This is, after all, how they do experimental trials for health treatments.  It works.  It saves lives.

What about health care?  This would be a toughie given the problem of "adverse selection".  Depending on how different plans were structured, some would choose the plan that was best for their particular circumstances, invalidating any evaluation of the policies.   But suppose the Republicans put together a plan and the Democrats but together a plan and then the people could voluntarily sign up to be randomly assigned to one of the two plans.  One third of the voluntary participants would be randomly assigned to the Democratic plan and one third to the Republican plan, and remaining third would be stuck with the status quo, along with all non-participants.  We could then track health outcomes, costs and other outcomes under each plan and the status quo.  Do this right and make it all very transparent and we might actually see some real information on the 6 o'clock news!

And then there is agricultural policy.  That's supposed to be the topic of this blog, right?

Well, two areas where I've got a few ideas about how policy might be objectively improved pertain to the Federal Crop Insurance Program and the Conservation Reserve Program (CRP).  These programs may be small potatoes compared education and health policy, but I still think its a big deal.  In short, I think we could develop better ways of assigning premiums to farmers enrolling in crop insurance such that they would align more closely to their true risks.  I think this would increase participation rates even if subsidies were lowered a bit.  For CRP, I think signups could be structured in a way that would be easier, more transparent, less costly to the government, and would generate more environmental benefits.  The details of how these things could be done are a little beyond the scope of this post.  Another time maybe....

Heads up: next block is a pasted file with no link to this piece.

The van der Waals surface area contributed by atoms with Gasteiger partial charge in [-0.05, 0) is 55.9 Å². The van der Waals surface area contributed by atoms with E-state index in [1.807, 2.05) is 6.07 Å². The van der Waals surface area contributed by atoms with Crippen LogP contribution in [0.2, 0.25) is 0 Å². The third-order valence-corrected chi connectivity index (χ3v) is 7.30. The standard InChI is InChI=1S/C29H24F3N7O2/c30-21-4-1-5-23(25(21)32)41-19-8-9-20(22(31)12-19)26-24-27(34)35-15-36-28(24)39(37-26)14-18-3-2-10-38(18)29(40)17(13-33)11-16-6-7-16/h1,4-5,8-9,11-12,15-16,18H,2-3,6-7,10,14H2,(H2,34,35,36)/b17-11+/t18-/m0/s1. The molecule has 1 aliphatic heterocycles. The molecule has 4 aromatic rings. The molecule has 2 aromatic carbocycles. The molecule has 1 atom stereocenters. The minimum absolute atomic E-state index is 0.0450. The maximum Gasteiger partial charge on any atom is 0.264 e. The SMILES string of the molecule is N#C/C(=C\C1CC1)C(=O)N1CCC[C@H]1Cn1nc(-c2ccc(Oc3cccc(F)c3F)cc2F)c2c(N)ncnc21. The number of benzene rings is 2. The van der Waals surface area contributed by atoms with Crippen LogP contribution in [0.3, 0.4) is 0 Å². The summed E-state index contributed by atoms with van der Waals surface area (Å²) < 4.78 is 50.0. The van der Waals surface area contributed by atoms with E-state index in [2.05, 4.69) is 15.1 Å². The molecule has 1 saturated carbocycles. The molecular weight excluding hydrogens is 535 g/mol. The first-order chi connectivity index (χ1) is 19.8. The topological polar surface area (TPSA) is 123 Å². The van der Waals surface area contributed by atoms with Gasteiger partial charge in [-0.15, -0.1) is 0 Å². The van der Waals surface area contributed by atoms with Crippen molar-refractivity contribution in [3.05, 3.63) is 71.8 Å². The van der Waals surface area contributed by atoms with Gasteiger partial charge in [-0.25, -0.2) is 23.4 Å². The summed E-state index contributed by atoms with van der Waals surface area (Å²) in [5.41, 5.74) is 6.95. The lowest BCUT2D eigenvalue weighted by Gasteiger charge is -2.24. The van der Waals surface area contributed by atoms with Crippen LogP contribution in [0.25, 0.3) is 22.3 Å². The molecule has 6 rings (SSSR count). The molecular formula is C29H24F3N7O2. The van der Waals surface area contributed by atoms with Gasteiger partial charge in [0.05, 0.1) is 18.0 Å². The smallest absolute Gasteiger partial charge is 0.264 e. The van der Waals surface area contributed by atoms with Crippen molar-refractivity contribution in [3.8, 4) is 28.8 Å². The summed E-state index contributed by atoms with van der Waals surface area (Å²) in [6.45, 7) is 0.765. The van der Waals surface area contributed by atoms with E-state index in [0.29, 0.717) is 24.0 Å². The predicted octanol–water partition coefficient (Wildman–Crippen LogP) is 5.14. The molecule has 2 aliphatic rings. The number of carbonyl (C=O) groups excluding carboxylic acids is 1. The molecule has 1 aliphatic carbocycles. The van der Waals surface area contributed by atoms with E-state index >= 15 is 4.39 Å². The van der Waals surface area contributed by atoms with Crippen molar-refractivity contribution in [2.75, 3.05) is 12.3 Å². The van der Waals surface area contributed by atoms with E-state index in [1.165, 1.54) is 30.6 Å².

But surely other academics at Iowa State, UC Davis, UC Berkeley and other places have their own crazy ideas.   So here's what I propose to RMA and FSA  (that's USDA's Risk Management Agency and Farm Service Agency): To improve management and implementation of your various programs, put out a call for proposed changes to the various land grant universities.  Take the top 3-5 proposals as judged by a peer review and test them experimentally using either a voluntary scheme or by randomly selecting counties or jurisdictions.  Make sure the objectives are clear and make the whole process and outcomes transparent to everyone. If the experimental competition were done right, I think we could see amazing gains in efficiency.

Update:  Besides, wouldn't you just love a politician who admitted he didn't have a clue what worked?  And then said he'd get proposals from the best apolitical think tanks and just run an experiment?  Imagine the humility!

Comments

  1. Do you really think Iowa State, UC Davis, UC Berkeley and other similar places are "apolitical"? They are all highly political. Throw enough money around and they will even prove global warming if you want them to.

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  2. Anonymous:

    Thanks for your comment.

    The scholars I know at Iowa State, UC Davis and UC Berkeley appear to have very different political leanings and prejudices. Moreover, I doubt these would influence the proposals they would have for the agricultural policies I'm talking about here. I sincerely believe their proposals would be serious, well researched, and extremely thoughtful. Surely they could accept proposals from others as well.

    The crux is getting RMA and FSA to be clear about their objectives so that outcomes from the experiments could be objectively and transparently compared.

    Today university professors get private consulting contracts from RMA and all the critical policy ideas and are discussed behind the scenes. Don't you think this would be an improvement?

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  3. Anonymous:

    You realize the denialist movement is led by the folks who said smoking doesn't cause lung cancer?

    I want to keep the comments as liberal as possible but my patience for climate-change denailism is wearing thin.

    We here at GG&G are Bayesians. That is, we let the evidence update our prior beliefs. We do not cling religiously to our prior beliefs in the face of overwhelming evidence to the contrary.